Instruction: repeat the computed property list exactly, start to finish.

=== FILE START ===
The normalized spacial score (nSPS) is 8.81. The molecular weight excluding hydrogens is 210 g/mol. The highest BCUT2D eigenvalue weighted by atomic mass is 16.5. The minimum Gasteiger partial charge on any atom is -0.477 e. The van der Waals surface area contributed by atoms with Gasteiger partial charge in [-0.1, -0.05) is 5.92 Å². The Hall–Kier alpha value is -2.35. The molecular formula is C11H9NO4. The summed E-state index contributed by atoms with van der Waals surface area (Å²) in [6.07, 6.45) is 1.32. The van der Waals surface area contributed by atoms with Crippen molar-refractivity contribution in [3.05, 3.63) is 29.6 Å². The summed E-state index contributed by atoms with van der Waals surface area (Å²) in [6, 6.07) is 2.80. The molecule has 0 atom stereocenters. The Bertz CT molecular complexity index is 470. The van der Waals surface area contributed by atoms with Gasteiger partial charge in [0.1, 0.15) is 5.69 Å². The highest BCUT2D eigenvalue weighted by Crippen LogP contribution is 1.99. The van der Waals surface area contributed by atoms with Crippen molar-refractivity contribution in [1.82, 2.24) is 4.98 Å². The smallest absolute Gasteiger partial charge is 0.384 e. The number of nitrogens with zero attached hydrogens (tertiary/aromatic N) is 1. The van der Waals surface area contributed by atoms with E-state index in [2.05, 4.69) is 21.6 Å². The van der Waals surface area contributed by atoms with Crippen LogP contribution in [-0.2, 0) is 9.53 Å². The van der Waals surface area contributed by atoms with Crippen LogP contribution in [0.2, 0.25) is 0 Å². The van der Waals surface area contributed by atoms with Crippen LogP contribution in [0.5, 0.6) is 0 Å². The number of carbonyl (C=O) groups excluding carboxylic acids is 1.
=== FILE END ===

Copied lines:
The normalized spacial score (nSPS) is 8.81. The molecular weight excluding hydrogens is 210 g/mol. The highest BCUT2D eigenvalue weighted by atomic mass is 16.5. The minimum Gasteiger partial charge on any atom is -0.477 e. The van der Waals surface area contributed by atoms with Gasteiger partial charge in [-0.1, -0.05) is 5.92 Å². The Hall–Kier alpha value is -2.35. The molecular formula is C11H9NO4. The summed E-state index contributed by atoms with van der Waals surface area (Å²) in [6.07, 6.45) is 1.32. The van der Waals surface area contributed by atoms with Crippen molar-refractivity contribution in [3.05, 3.63) is 29.6 Å². The summed E-state index contributed by atoms with van der Waals surface area (Å²) in [6, 6.07) is 2.80. The molecule has 0 atom stereocenters. The Bertz CT molecular complexity index is 470. The van der Waals surface area contributed by atoms with Gasteiger partial charge in [0.1, 0.15) is 5.69 Å². The highest BCUT2D eigenvalue weighted by Crippen LogP contribution is 1.99. The van der Waals surface area contributed by atoms with Crippen molar-refractivity contribution in [1.82, 2.24) is 4.98 Å². The smallest absolute Gasteiger partial charge is 0.384 e. The number of nitrogens with zero attached hydrogens (tertiary/aromatic N) is 1. The van der Waals surface area contributed by atoms with E-state index in [2.05, 4.69) is 21.6 Å². The van der Waals surface area contributed by atoms with Crippen LogP contribution in [-0.2, 0) is 9.53 Å². The van der Waals surface area contributed by atoms with Crippen LogP contribution in [0.2, 0.25) is 0 Å². The van der Waals surface area contributed by atoms with Crippen LogP contribution in [0.5, 0.6) is 0 Å². The number of carbonyl (C=O) groups excluding carboxylic acids is 1.